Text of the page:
- 55% of workers want to work at least three days a week from home after the pandemic. Almost 70% of executives believe employees should be in the office at least three days per week—and more than 50% predict their company will need more office space three years from now.
- There’s a concerning gap between how executives and workers perceive companies’ support for child care. Over 80% of executives say their company has been successful in extending benefits for childcare—while just 45% of employees agree.
Workers at 45% of US employers have a paid day off tomorrow for Martin Luther King Jr. Day, according to a Bloomberg Law survey.
Here are some of the best tips and insights from the past week for managing yourself and your team:
- Ask people to give you feedback on a scale of 1 to 10. Then ask them what it would take for you to raise the score by a point, suggests Massella Dukuly of LifeLabs Learning. This invites them to give you candid advice on what you could improve in whatever you’re asking feedback on, such as a presentation or facilitating a meeting. And it focuses on a micro change you might be able to easily implement.
- Imagine what your replacement in your job would do. Then do that. It’s an exercise for self-honesty about what you know you should really be doing, but are stuck on.
- Don’t hesitate to ask sensitive questions when appropriate. Researchers found that when asked sensitive questions—such as ‘What is your salary?’ or ‘Have you ever gone to therapy?’ or ‘Have you ever cheated on a partner?—people aren’t as uncomfortable as the questioner might imagine. The researchers’ takeaway is that when you need to ask such sensitive questions it’s better to do so directly, and it might even create a bond between you and the person you’re asking.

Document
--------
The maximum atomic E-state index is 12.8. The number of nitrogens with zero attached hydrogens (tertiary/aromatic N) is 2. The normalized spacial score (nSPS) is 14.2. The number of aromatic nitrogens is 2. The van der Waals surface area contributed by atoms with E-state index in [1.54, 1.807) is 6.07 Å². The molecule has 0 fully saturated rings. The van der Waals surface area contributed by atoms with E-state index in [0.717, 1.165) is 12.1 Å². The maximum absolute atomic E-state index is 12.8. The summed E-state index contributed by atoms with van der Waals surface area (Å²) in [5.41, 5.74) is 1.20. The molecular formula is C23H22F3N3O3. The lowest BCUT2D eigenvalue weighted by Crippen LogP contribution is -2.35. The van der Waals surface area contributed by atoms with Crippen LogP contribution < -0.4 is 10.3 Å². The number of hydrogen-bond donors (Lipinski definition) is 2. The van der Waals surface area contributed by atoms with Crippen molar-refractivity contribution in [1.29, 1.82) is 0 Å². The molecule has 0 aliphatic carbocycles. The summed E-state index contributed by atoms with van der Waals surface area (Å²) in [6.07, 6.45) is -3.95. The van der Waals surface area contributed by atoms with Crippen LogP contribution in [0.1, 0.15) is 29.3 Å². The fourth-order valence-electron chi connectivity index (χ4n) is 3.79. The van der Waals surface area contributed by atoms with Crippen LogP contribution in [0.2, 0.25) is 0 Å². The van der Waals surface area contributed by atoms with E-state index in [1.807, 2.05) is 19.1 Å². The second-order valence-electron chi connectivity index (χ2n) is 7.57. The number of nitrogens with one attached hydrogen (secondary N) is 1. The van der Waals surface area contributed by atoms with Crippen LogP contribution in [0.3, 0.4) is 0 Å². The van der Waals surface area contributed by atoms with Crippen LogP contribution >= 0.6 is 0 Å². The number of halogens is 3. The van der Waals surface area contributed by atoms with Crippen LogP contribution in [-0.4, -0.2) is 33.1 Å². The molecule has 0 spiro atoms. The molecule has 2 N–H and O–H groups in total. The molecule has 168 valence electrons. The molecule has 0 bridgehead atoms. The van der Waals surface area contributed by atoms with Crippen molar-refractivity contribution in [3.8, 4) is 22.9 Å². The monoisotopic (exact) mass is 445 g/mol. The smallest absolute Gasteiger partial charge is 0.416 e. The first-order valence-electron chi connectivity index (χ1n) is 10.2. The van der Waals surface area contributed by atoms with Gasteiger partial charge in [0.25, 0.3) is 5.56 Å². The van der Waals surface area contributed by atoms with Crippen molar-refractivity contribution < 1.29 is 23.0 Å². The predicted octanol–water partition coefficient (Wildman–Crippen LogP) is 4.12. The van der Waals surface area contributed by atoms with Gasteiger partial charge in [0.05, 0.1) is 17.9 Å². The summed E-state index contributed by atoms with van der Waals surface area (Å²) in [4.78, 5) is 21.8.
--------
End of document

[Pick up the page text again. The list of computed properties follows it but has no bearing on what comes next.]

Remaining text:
- Feed your colleagues. “Gifts need not be expensive as much as meaningful, and food literally nurtures,” explains media executive Mitra Kalita, who sends colleagues meals and gifts such as plants or candles during intense times. “Well-fed people who feel connected to you might actually heed your vision.”
The best windows to open in a taxi or car service for virus safety probably aren’t the ones you think. Researchers found that when the driver and passenger opened the windows across from them, rather than beside them, it was most effective at flushing out the aerosols they each exhaled. It creates “a strong wind region” in between the passenger and driver, the researchers told The New York Times.
The death of the PC was apparently exaggerated. Thanks to the explosion of remote work and schooling, global personal computer shipments rose 11% last year, the fastest growth in a decade. The number of laptops sold surged 44%, while desktops declined 20%.
Women are better at pandemic precautions than men. Researchers analyzed practices among different groups globally and found that women were 23% more likely to social distance than men.
It’s now fashionable to wear your pajamas out of your house. Sleepwear aficionados say a good pair of PJs can look much sharper than the typical pandemic-era uniform of sweatpants and a tshirt. “If [your pajamas] are great-looking, you can wear them anywhere,” one fashion editor told The Wall Street Journal. One bit of advice before heading outside in your PJs: bedhead isn’t so fashionable, so you might want to first brush your hair.
The handbook for this new era of business doesn’t exist. We’re all drafting our own as we go along—and now we’d like to start doing so together. You can sign up here to receive this briefing by email. Have a great week!